Lately I've been craving west coast adventures a little more than normal. I could spew countless stories about my short stint in Washington last winter, but one specific experience resonates with me more significantly than others.
Out of SeaTac, I rented a Chevy Impala and stayed in Seabeck with a guild of basket weavers. My mother was teaching at their conference. On my second day, I left after breakfast and followed the water until I reached Neah Bay, the furthest northwestern point in the contiguous United States. Along the way, I perused beaches for shells, bummed in hole-in-the-wall book stores, and ate salmon wraps at various cafes. The further I traveled, the more sparse the towns became. Most of the gas stations closed relatively early, leaving me in a panic on nearly empty, but going onward nonetheless. Abandoned, algae-coated sprinkled the seaside. An occasional drive-thru coffee joint would pop up along the road, but nothing of the Seattle coffee culture scene. The Olympic Peninsula resembled Michigan's U.P. more than I would've ever guessed, just with bigger trees, more saturated clouds, and an earthy salt scent tangled in the breeze.
Upon arriving in Neah Bay, the streets were empty. The town is located on reservation grounds, serving as home for the last American tribe still legally permitted to hunt whales, according to the basket weavers I had been staying with. The marina, however, was quietly occupied by empty vessels of every color, gently rocking in the natural wake of the Pacific.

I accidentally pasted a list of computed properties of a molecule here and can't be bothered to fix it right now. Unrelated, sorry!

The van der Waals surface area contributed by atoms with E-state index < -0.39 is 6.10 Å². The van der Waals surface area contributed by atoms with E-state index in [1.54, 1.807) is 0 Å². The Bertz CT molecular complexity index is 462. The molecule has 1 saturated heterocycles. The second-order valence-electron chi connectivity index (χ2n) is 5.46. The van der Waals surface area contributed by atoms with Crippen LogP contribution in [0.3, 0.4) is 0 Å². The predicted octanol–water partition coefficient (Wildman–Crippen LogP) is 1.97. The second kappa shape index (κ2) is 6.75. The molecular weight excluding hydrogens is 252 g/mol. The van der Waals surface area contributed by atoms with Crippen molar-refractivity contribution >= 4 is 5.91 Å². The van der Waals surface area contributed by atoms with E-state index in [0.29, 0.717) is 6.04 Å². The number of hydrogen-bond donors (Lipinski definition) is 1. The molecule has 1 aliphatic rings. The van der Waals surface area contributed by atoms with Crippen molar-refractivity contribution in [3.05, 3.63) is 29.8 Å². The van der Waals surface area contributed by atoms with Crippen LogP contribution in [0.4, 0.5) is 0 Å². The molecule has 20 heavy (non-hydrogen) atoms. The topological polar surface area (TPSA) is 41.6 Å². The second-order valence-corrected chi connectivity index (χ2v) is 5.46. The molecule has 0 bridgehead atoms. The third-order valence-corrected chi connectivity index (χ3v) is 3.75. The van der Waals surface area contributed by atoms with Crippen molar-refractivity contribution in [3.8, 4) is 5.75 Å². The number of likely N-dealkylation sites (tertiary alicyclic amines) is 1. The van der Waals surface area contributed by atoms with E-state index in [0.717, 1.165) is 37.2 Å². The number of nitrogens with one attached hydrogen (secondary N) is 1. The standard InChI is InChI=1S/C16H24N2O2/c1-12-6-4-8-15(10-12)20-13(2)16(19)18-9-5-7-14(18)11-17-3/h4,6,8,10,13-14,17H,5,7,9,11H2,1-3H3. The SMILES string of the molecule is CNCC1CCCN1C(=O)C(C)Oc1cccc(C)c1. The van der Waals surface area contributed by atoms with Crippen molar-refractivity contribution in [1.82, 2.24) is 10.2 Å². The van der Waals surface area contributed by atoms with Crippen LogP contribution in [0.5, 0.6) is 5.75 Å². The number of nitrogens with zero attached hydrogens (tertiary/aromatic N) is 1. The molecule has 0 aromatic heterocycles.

The light was fading quickly, so I quickly resumed my mission to reach my ultimate destination: Cape Flattery. The trail began downhill beneath colossal trees. The ground was bare, damp, and earthen brown. But soon the landscape shifted in such a way I found myself navigating through a tunnel of underbrush on an alternating path of tree stumps, planks, and rocks, weathered by the sea air and frequenting rain. Just before the sun tucked beneath the clouds that merged into the vast ocean horizon, the trail opened up to tall, entangled cedar trees at the end of a small peninsula, cliffs surrounding all edges but from where the trail protruded.
For the first time, my eyes beheld the Pacific Northwest dreamscapes I've always yearned to know: the thunderous waves and the islands ofcliff-side outcroppings drifting to the daunting, oceanic abyss. While I was trying to take it all in before my dash back to the rental car at dark, a low, panpipes-like sound resonated through the tree canopy. I decided the whistling must've came as a result of the gusty winds perfectly singing in the fork of a tree, but I felt more as if the experience became spiritual. I stood there along the edge of the cliff until hairs began to prick at the back of my neck. Night was setting in and every snapping twig encouraged my adrenaline levels to rise. I swiftly jogged back through the thick undergrowth, hearing my heart pounding and breath, feeling so incredibly alive.